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Little Peacock Imports: In for the Long Haul

Bevroute interviews Gordon Little of Little Peacock Imports about how a new brand can think beyond the launch and maintain longevity in the US market by working together with their distributor or importer.


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Congratulations, you have just appointed an importer or distributor! 

Now, as a brand owner, you can sit back and watch the orders roll in, right? Think again. For the last five years, Gordon Little has been importing and selling boutique wines into the United States that, for the most part, have never before had an export presence. 

Finding customers for these wines at all levels - distributor, restaurant/retail, end customer – is a challenge not to be underestimated. Just because a wine is good and the price seems fair isn’t enough. There is simply too much competition. Helping a wine brand become a success requires a realistic and well-supported, long term commitment to the market. 

Here are his five tips for up-and-coming wine brands looking to conquer the USA.

1. Appointing an importer or distributor is not equivalent to a brand-building strategy.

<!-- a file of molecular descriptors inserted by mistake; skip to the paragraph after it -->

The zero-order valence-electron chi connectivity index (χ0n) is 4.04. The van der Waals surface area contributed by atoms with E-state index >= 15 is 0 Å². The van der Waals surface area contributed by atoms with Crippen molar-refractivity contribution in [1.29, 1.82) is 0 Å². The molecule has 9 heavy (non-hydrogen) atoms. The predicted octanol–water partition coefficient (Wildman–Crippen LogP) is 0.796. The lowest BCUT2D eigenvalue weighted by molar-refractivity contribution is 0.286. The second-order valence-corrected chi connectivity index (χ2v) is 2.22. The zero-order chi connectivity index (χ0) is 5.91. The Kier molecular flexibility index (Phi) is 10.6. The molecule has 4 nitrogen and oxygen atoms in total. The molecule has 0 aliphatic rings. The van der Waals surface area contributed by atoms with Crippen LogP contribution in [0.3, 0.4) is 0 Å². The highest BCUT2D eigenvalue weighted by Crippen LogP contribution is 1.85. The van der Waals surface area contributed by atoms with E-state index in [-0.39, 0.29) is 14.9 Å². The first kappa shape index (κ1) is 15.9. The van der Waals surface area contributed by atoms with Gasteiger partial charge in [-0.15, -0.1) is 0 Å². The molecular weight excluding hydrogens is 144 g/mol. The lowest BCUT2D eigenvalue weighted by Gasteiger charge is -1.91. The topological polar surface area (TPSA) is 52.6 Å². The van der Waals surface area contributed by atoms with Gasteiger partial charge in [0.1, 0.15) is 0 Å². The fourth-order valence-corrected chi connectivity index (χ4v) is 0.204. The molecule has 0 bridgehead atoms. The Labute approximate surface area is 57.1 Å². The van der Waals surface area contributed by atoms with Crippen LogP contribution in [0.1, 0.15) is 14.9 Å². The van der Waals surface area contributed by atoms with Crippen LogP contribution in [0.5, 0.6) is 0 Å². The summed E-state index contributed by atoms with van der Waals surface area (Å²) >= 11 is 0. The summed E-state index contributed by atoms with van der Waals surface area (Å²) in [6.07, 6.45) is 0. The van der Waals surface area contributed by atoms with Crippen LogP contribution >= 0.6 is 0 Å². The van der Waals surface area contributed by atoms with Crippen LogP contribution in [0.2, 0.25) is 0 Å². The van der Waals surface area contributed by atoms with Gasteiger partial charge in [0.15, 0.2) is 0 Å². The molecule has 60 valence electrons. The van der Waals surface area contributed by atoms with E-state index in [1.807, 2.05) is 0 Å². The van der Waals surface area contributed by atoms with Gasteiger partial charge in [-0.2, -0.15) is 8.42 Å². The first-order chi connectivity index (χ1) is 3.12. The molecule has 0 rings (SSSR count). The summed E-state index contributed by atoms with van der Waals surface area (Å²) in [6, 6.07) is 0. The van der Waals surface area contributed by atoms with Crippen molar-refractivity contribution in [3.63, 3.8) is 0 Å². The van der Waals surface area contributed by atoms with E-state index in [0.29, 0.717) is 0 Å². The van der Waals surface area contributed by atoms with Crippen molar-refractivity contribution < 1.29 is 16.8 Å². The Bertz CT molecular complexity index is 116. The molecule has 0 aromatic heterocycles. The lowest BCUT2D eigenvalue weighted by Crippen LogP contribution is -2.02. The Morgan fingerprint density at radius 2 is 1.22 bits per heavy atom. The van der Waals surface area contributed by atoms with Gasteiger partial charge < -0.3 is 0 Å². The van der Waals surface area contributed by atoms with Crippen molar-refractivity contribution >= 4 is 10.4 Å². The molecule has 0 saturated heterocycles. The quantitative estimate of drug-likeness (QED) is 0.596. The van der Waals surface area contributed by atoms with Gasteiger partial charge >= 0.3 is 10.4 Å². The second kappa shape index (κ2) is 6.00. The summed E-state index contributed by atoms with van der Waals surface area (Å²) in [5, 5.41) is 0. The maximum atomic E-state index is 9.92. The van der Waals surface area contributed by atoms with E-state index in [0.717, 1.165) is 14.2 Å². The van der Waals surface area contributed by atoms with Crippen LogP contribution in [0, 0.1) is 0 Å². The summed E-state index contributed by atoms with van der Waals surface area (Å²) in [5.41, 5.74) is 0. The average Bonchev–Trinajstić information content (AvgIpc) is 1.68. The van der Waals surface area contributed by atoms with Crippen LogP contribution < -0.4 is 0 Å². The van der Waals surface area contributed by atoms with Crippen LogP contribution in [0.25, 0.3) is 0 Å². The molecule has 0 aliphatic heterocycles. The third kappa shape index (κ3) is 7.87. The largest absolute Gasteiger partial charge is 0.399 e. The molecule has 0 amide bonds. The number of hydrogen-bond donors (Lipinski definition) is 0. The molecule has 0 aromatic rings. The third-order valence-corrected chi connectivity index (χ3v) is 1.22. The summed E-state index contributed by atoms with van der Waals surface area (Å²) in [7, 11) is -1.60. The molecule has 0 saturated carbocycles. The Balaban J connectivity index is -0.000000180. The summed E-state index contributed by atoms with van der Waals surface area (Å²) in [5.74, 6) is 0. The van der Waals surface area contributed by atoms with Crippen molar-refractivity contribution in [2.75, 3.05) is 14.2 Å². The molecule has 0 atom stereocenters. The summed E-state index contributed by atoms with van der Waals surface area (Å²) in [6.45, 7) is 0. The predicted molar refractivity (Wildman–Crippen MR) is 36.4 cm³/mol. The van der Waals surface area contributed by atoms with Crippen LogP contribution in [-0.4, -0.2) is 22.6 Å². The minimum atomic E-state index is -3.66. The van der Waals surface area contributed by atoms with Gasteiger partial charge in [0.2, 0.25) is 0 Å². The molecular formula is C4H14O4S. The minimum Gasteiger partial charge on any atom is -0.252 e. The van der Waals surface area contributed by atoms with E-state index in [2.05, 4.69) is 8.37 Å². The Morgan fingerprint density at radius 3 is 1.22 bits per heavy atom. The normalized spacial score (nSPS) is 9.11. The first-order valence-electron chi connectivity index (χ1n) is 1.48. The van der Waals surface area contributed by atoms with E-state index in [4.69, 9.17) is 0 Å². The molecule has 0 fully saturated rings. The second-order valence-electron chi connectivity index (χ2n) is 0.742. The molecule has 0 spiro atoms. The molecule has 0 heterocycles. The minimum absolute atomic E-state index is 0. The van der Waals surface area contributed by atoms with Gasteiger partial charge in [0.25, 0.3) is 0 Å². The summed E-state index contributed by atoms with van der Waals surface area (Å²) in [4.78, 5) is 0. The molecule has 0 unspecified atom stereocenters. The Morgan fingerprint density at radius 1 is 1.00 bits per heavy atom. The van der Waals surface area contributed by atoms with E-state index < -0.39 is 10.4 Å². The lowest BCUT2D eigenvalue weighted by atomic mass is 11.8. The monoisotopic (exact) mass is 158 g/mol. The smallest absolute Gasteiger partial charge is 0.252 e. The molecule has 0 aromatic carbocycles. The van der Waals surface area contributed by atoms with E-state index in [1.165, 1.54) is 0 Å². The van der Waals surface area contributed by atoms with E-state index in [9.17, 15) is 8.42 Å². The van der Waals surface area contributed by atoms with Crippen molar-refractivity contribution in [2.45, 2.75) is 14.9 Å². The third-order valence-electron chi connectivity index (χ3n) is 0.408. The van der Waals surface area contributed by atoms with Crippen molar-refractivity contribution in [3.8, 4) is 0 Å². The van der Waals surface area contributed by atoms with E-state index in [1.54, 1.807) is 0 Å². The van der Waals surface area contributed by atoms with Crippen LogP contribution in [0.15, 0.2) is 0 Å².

A new brand’s financial and sales priorities too often aren’t matched by the needs, ambitions or capabilities of their US import and distribution partners. A distributor may love your wines, and enjoy having them in their portfolio, but they also need to sell a hundred other things this month, including that container of imported rose that just arrived, and then plan their pre-sale on Beaujolais Nouveau two months later. So where do your wines end up in the priority scale and is that ok by you?
Talk through mutual ambitions for your brand at the outset and understand where your wine fits in your partners’ portfolios. Will they actively promote your wines every day, and exactly what do you want them to say? What varietals and price-points do they think your wines will be successful at, and is that appropriate for you? What connections or social media leverage as brand owner can you harness to help them find customers in those markets?

2. Beware the too-good-to-be-true promises about potential.

Little has heard wild promises from potential customers of how popular a new wine is going to be. Container quantities, direct imports to states, hundreds of chain store locations, and so forth. It rarely works out that way, at least in the short term. After all, large volume orders mean your brand will be displacing another, and I doubt that brand owner or sales rep is going to easily give that up. I mean, would you? 
Every year, hundreds of new brands attack the US market, and big cities like New York or Chicago are the most competitive in the world, with large and small distributors alike all knocking at the same buyers’ doors. As a new brand, aim for gradual, sustainable growth over time. Everybody can sell a wine once, but are the reorders coming in? Dig down into the early numbers: are samples pulled translating to sales; are the sales skewing just to a small number of accounts, and so on.  

3. Start humble, be flexible.